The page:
Tag Archives: Nova Scotia

Advice for Amy and George: Be on your best behavior.

26 Sep

During our recent trip to Canada, we established (through the wonders of Facebook) that we had friends who planned to visit Nova Scotia and Prince Edward Island about a month after us. Midway through our  vacation, I asked Alan, “Any advice for Amy and George based on our experience thus far?”

I thought he’d offer up a highlight, like “They MUST go whale watching with Captain Mark,” or “Dinner at the Red Shoe Pub.”

But after some quiet consideration, he said, “Tell them that this is one place they won’t want to have the attitude that their behavior doesn’t matter because they’ll never see these people again. Because they will.”

So true. Perhaps it’s because Cape Breton has done such a great job creating and marking scenic driving trails that all travelers tend to share the same itinerary?

For example, we drove the full Cabot Trail (primarily scenic, weaving around the highlands national park), the full Ceildih Trail (packed with Celtic heritage and music), and part of the Bras d’Or Trail (along the coast of the huge inland saltwater lake). We didn’t venture to the eastern part of the island, so we missed the Fleur-de-lis Trail, which traces more of the island’s French heritage.

And along those routes? We repeatedly crossed paths with people we’d seen earlier on our trip. The couple from the whisky tour at Glenora? Seated next to us in the restaurant forty kilometers down the road for lunch. The couple who loudly made love (and I’m being generous with that term) in the motel room sharing the wall with our headboard? Sipping coffee across from us at breakfast the next morning – and again outside a restaurant on the other side of the island two days later.

A quick note on that: Cape Breton has limited lodging options. There were no real hotels, so we generally found ourselves choosing between a B&B or a motel that looked like it was plunked from the 1950s – still cute rather than creepy. When we checked into our first motel, Alan looked skeptical. “I’m pretty sure these places rent by the hour,” he commented.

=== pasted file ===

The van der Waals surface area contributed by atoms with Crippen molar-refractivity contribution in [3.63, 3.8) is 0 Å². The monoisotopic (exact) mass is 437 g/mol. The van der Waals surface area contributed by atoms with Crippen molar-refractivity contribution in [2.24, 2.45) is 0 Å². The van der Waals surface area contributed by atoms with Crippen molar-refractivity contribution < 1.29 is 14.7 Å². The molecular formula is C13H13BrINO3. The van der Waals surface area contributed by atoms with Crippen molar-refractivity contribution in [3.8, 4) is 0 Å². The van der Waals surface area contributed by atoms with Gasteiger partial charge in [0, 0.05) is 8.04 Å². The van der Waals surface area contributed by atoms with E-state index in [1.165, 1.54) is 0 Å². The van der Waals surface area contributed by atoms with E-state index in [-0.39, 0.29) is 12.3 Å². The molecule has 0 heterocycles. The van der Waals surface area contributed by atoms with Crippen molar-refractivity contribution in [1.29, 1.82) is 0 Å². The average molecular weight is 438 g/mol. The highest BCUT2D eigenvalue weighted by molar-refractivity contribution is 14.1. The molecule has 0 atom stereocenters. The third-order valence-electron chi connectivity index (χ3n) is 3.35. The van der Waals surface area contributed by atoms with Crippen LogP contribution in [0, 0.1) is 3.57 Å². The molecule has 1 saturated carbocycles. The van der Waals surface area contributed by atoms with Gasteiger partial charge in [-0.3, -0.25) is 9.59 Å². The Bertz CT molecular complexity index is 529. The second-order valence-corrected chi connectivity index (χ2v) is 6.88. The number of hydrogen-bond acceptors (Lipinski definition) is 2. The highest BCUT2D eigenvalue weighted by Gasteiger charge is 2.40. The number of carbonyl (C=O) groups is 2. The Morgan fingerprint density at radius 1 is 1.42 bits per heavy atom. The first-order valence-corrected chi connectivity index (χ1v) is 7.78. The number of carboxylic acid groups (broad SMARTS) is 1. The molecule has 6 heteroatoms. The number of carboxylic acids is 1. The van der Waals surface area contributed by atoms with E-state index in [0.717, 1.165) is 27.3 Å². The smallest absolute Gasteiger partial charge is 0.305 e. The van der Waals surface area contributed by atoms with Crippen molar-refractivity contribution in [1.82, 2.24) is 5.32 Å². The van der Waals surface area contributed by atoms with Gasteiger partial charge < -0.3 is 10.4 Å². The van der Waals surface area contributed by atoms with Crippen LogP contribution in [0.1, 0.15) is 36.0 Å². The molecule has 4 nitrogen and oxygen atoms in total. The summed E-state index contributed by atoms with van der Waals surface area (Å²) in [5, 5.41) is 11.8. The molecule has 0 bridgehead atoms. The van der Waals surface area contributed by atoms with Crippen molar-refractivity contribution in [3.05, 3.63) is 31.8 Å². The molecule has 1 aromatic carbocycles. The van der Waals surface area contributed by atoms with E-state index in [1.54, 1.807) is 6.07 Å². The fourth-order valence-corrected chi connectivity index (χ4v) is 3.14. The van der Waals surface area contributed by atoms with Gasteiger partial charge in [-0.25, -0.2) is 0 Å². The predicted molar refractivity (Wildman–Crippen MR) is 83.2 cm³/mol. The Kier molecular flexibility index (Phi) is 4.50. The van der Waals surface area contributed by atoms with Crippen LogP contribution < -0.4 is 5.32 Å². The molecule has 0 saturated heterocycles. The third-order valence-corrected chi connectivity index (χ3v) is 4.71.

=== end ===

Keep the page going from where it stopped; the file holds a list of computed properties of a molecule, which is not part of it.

I rolled my eyes. “Did you see any other options? Do you think someone’s going to buy a national park permit so they can drive up here to have motel sex?”

But then, two hours later, we started to hear an odd knock along our wall and our headboard shook. We looked at each other: Seriously?

Of course we muted the television for a minute so we could confirm that a moose wasn’t head-butting the building. If we’d had any question, it was quickly resolved. So we turned the volume back up, trying to ignore our neighbors. But they kept going. And going. If it had been a vibrating bed that took quarters (remember those?), they would’ve needed two rolls.

In the morning, as I stepped out to head to breakfast, their door opened at the same time. I couldn’t help but pause to retie my shoe so I could see what they looked like – I was picturing fake boobs, bleached hair and guy wearing multiple gold necklaces. Out stepped a seemingly conservative couple in their late 50s, looking like they’d just dropped their kids off at college.

All righty then.

So that’s the advice we have for George & Amy when it comes to Nova Scotia: Stalk or be stalked, but always be polite. And also? You can probably save a bunch of money if you negotiate your lodging by the hour. Apparently that’s acceptable.

A Whale of a Good Time. Really.

4 Sep

Alan and I tipped off Labor Day in Pleasant Bay, on the northwestern shore of Cape Breton in Nova Scotia. The weather was, in fact, pleasant, so we walked over to the marina and jumped on the 9:30 departure of Captain Mark’s Whale Tour.